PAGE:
One week after entering the Dispensary I was walking with a guard to my next destination in this God forbidden environment. It was fall time with the sun shinning, warming the air just enough not to notice the cool breeze as it blew the colored leaves around me. The guard at my side was a tall black man with a light hearted laugh and a little bounce in his step. He appeared to be a gentle guard all the girls walking past us called out to him “Yo Tree” and he’d answer with a smile and ask how they were getting on. I couldn’t help but wonder if I could out run him when I was making my rapid exit across the ground and over the nearest fence. As we walked I looked around the grounds at all the cottages all with so many barred windows. The grounds was neat, even the leaves that were falling from the huge Maple trees barely covered the grass.

We walked up the steps to Geneva cottage where a middle aged redheaded white woman met us at the door. Tree greeted her with a smile and she smiled back. After handing her some papers he turned to me saying “now you be good ya hear” Hearing him say these words to me I realized they were the kindest words I had heard in a long time. Tears ran down my face I couldn’t hold them back. The redheaded lady told me her name was Miss A then asked me how old I was. I told her twelve and she said most of the girls on the cottage were eleven to twelve with a few thirteen and I would fit in just fine as long as I followed the rules and not the girls, what did she mean “follow the girls”? I didn’t ask. I followed Miss A up the wide stair case. On the second floor were two halls one longer than the other. There was an office at the top of the stairs with dutch doors, the top half of the door was open and an older black lady was sitting at a desk. Miss A told me she was Miss J. As far as I could see there were a lot of doors up and down both sides of the halls some open and some closed with brown metal stools in front of the closed doors and shoes on top of the stools. Miss J told me my room was on the other hall as I followed her to a storage room where she loaded my arms down with two flat white sheets, a pillow case, white towel, a washcloth, a thick green bar of soap, Listerine toothpaste, toothbrush, and a tall blue tumbler. Shutting the door behind her she lead the way to my room on the other hall. My room was the first door on the right of the hall, another pink room, were all the rooms pink? Miss J told me in a day or two I’d have a schedule for school after I talked with my counselor. She told me meals were in the dining room and I was expected to come down to all of them, lights out at 9:00 PM and up at 7:00AM. Then she told me to make my bed, she’d be back at dinner for me, the door shut and locked.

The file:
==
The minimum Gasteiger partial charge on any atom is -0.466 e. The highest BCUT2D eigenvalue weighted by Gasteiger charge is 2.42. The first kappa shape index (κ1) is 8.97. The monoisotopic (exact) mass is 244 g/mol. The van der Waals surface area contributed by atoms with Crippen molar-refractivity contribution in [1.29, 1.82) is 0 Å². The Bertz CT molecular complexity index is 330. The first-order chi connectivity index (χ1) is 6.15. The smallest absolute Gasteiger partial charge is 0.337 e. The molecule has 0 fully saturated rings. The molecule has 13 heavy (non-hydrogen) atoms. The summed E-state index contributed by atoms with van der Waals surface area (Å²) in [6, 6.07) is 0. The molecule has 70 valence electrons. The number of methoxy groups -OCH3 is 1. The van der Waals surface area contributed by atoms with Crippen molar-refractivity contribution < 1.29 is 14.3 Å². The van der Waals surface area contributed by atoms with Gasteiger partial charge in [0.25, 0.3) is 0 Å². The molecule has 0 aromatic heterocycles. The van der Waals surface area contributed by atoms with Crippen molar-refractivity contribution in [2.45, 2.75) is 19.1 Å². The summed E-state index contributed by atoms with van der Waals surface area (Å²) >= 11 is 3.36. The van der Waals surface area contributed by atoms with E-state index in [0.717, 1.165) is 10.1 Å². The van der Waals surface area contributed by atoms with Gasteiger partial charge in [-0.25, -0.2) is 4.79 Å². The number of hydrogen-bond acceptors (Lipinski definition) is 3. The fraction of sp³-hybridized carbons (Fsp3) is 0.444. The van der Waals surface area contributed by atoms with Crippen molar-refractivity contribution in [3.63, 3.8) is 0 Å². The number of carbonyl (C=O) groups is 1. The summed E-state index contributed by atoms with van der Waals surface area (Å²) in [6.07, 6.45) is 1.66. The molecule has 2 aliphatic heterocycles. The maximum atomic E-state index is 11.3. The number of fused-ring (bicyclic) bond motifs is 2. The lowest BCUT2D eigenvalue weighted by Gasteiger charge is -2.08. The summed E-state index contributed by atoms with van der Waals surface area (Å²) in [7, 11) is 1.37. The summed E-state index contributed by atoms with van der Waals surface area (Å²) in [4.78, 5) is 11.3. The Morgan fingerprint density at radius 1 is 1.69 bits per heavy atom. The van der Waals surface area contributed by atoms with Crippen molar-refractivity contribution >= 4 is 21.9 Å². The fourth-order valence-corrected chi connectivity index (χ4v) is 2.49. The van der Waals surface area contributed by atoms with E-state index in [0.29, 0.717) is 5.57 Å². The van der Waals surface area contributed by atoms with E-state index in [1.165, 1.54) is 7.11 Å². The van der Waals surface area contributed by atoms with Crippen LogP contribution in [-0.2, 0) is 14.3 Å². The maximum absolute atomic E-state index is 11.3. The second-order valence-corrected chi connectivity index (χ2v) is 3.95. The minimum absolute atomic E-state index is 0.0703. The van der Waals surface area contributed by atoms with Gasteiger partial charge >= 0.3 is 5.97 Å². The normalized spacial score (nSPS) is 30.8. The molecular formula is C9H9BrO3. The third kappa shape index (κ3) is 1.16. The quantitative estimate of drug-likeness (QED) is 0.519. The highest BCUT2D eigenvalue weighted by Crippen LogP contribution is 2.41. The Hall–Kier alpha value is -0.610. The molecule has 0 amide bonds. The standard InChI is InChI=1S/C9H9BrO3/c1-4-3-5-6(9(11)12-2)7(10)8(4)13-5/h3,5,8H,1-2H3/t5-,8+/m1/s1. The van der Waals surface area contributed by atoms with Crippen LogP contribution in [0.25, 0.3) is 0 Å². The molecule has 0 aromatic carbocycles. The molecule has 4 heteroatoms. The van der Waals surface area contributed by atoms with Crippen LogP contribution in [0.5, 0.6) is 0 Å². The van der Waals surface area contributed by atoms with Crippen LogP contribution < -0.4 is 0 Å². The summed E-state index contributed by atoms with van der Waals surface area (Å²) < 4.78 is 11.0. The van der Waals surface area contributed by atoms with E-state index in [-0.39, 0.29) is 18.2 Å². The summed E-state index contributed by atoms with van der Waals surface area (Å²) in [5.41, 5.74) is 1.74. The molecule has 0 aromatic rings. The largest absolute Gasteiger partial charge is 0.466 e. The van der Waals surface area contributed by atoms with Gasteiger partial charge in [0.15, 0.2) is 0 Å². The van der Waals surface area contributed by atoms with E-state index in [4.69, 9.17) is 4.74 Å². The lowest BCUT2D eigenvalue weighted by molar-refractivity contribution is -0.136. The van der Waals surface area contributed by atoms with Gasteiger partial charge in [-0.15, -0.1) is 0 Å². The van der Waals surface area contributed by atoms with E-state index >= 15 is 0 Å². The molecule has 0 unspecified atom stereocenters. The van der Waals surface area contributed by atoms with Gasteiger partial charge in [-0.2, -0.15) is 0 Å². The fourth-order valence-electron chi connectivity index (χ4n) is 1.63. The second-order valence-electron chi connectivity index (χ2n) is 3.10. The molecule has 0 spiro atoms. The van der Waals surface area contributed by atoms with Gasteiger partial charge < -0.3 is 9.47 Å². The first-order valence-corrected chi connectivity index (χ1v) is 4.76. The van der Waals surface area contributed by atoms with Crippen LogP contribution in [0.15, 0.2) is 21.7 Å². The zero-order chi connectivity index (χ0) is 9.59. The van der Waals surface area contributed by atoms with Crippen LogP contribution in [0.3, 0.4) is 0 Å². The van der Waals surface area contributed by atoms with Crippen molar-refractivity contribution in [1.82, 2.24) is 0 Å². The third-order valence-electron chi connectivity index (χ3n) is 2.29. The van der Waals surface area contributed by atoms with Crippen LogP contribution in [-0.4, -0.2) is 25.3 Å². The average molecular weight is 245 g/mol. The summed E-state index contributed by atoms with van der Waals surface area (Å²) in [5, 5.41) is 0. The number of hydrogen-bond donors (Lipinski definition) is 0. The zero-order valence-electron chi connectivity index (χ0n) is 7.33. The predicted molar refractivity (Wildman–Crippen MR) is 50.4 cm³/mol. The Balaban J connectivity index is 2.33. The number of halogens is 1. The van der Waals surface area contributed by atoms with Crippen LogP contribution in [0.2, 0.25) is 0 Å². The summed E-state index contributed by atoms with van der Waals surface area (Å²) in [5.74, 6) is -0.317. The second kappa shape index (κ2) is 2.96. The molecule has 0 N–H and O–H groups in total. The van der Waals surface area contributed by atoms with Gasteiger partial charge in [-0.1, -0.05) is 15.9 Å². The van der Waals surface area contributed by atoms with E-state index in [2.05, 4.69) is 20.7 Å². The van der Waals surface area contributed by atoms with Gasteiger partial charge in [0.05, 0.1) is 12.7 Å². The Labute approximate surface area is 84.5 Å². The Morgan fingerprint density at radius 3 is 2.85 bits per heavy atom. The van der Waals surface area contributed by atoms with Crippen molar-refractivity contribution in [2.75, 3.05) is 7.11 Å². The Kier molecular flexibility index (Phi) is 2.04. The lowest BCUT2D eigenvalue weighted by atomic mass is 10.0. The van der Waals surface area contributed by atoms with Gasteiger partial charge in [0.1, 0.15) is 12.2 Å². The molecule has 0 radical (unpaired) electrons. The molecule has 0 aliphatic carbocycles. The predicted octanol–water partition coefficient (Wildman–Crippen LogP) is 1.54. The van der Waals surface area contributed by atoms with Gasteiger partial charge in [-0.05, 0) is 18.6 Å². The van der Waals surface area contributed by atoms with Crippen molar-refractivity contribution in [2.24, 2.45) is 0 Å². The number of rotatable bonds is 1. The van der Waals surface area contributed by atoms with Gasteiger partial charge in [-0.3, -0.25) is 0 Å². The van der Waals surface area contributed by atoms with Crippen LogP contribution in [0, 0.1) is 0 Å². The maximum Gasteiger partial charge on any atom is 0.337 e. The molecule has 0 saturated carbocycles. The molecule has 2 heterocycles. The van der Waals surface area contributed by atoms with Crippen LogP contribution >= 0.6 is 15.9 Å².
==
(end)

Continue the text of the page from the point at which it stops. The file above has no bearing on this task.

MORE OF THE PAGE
The room was a little larger than my last room in the Dispensary. This room had a brown metal desk with a shinny top that had several scratch marks on it, no doubt marks made from the past girls that occupied the room. There was the same square brown stool like the ones I’d seen outside the hall in front of the closed doors with a pair of black and white saddle oxfords sitting on each stool, my stool was now outside my door. At this time I had no shoes I was still wearing the scuffs given to me when I arrived at the Dispensary.

The bed had a narrow metal frame with a thin Gray worn mattress, and the pillow matched, a vessel sat on the floor under the bed. As I was making by bed I thought of the last girl that stayed in this room and how lucky she was to be gone. I stood at the window looking out at the grounds crying until I began to hear noises coming from the hall. It was girls coming back from their days activities and it didn’t take them long to see there was a new girl on the cottage. Several girls were outside my door asking who I was and what I was in Geneva for. I was asked again if I was in the honey business, what is the honey business? Miss J told them to get away from the door. I sat silent on my bed repeating to myself I am not going to cry I am not going to cry when my door opened for dinner. The halls were filled with girls walking toward the stairs all chatting and laughing. I froze the first step out of my door. I remembered Miss A telling me “follow the rules not the girls.” Miss J noticing I was standing still told me to go downstairs to the dining room.

Once in the dining room I was told which table and chair to sit at. I sat with three other girls about my age Smokey, Crow, and Molly. I listened to them talk not volunteering any input to the conversation but politely answering their questions only with short answers. I wanted them to like me and not see that I was afraid of them and this place.

That night we had free time in the rec room where Molly came and sat next to me handing me a crochet hook and a small ball of string. Molly, a baby faced little eleven year old came from Peoria where she had ran away from a foster home. She told me she had become a ward of the state at nine when her mother was sent to prison in Dwight. Molly said she didn’t like Geneva, but it was better than her last foster home. I sat in silence listening to Molly talk about her life as if she had rehearsed it in her head over and over waiting for someone to listen to what she had to say. Smokey and another girl sat singing across from Molly and I, the other girl “raking” Smokey’s hair then rubbing “grease” into her scalp. It was time for our services and to go to bed before I knew it. The time had gone by so quickly with Molly’s company.